Bob: As I remember it, it started just as a conversation with Stewart and I wanting to collaborate on something. He suggested a card deck, then we started throwing around themes and landed on life/death pretty quickly. From there I started doing some sketches and shared those back with him. The "Moirai" theme came a little later as he was doing more research - the idea that fate plays a hand in life/death as well as card games was just a natural so we expanded the deck to include 3 jokers instead of two.

Stewart: I have always wanted to work on a project with Bob. We'd been friends a long time and I've always admired his talent. I had recently finished a Kickstarter playing card deck - Fanangled - and thought another deck with Bob would be incredible. We met for lunch and discussed several things we could do but came back to the playing card deck idea. As Bob says, we knew it was going to be based on life and death - I knew I wanted Bob to draw skeletons and the face cards in a deck lend themselves perfectly to having one side be life and the other death.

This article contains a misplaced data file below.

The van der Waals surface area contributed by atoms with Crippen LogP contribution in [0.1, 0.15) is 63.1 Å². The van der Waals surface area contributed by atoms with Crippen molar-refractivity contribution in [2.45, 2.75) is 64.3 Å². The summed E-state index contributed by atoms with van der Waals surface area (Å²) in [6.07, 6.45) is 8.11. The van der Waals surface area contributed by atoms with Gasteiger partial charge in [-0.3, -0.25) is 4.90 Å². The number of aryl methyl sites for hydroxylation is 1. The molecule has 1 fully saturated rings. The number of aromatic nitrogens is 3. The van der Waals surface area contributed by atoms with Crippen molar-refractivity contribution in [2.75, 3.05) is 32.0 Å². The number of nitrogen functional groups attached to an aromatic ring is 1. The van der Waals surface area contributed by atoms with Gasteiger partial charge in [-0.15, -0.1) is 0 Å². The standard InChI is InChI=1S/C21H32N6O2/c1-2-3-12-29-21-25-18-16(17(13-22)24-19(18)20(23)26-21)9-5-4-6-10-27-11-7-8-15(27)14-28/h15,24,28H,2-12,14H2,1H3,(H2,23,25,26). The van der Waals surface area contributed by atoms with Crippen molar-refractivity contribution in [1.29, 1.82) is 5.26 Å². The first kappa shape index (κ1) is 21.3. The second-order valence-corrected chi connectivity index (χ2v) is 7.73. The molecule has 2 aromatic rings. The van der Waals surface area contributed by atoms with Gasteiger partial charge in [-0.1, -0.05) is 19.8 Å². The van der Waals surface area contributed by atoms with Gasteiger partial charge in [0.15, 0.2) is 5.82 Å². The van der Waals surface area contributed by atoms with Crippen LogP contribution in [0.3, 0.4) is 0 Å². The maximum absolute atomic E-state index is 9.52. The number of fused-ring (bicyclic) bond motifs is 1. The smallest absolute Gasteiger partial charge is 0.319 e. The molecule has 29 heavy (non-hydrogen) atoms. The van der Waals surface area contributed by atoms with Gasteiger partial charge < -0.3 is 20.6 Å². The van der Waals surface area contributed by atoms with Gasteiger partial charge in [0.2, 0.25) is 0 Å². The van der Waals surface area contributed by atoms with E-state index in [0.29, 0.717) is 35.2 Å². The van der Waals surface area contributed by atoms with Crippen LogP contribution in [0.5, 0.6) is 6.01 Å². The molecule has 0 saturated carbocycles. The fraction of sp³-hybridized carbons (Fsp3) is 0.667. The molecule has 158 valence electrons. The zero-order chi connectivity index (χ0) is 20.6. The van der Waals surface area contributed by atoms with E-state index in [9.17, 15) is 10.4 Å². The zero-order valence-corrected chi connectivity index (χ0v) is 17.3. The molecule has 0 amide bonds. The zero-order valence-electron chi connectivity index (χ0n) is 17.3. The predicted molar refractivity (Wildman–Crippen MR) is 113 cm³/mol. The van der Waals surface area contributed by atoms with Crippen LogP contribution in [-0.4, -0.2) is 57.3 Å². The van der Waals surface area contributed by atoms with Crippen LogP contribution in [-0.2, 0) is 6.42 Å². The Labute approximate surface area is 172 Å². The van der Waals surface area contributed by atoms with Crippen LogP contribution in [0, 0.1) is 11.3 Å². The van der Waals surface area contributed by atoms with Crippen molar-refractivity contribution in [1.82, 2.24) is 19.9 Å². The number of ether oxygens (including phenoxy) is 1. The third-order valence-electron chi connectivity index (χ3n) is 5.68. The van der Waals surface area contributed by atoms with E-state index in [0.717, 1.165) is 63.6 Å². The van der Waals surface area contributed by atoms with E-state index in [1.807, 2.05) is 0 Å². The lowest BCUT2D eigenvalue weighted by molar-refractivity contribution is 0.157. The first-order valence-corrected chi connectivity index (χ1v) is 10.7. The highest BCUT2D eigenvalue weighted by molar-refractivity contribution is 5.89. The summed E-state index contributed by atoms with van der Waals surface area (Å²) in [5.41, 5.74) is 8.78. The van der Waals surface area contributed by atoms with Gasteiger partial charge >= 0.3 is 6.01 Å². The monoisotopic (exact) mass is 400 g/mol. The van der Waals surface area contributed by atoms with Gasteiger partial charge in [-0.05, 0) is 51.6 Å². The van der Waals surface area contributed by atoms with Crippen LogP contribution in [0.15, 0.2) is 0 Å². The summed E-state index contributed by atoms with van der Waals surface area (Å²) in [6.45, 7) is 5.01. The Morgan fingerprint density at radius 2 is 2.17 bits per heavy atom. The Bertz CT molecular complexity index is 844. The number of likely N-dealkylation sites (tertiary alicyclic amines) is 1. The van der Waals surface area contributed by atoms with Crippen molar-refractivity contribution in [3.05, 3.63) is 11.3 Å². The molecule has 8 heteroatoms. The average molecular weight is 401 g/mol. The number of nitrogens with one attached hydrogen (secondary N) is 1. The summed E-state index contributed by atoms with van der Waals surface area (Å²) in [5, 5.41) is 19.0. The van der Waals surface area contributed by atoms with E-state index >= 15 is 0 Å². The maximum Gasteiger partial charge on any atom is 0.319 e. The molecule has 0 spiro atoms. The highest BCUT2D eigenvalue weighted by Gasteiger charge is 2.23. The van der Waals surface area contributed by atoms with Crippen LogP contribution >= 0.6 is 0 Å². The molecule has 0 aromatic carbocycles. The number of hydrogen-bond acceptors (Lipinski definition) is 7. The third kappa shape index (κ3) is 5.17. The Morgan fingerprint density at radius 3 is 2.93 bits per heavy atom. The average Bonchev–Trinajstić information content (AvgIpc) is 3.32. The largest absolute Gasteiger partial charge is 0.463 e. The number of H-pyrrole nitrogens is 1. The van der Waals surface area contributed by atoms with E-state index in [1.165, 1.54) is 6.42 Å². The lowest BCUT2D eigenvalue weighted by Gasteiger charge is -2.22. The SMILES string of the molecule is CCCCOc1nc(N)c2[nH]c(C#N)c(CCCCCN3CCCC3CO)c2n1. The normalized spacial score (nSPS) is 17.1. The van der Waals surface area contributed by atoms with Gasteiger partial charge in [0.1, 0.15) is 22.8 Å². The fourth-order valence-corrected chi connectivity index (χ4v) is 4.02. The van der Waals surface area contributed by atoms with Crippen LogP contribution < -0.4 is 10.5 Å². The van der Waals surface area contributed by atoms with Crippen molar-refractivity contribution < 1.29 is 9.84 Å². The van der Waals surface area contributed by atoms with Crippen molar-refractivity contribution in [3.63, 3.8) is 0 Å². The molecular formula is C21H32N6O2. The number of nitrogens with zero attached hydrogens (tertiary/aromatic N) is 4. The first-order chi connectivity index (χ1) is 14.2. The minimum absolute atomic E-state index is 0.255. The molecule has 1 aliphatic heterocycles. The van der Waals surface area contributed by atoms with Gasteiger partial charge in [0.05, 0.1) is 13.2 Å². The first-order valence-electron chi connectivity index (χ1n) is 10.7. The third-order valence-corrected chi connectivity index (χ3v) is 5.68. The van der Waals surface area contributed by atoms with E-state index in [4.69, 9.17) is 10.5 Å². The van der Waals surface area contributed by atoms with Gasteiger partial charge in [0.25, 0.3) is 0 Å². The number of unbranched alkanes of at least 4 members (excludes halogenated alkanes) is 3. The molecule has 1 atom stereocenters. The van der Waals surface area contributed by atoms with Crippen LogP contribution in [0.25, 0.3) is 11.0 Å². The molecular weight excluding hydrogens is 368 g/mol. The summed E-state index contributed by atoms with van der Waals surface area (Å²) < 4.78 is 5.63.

How much time did you spend working on the deck?
Bob: This is embarrassing. It took me two years to do all the illustrations. Like I said, I'm slow, but I also have a day job and illustration commissions so I ended up with nights and weekends to work. Stewart was awesome at subtly reminding me on occasion when I was a little too quiet and we kept up a decent pace. Without question the longest single project I've ever done and one that was a lesson in self-discipline and consistency.
Stewart: Ha. This is my longest project to date. While Bob did take a lot of time I wasn't Sir Speedy. We started this project just as I was closing my design studio and moving my family to Utah to start a new job. On top of that I knew Bob's illustrations were going to be incredible so I felt more pressure than normal when designing all the pips, the tuck case, choosing the right fonts, etc. I designed four of five versions of everything before choosing a final direction.

Talk to us about going from the first draft to the final version. How did you get to this finished product? How did you get feedback?
Bob: First draft to final version wasn't a huge shift - we both agreed quickly on the concept and the first sketch nailed the overall idea - where we had some great back and forth was in figuring out how the illustrations would sit on the card: Should they be framed, should they be cropped, etc. He would take the sketches, drop them in layout and we would just make decisions quickly. He was in the process of moving to Utah at the time we started so we did almost all of this through email - might seem like a cold way to work, but we were so decisive this way it made for a really efficient process.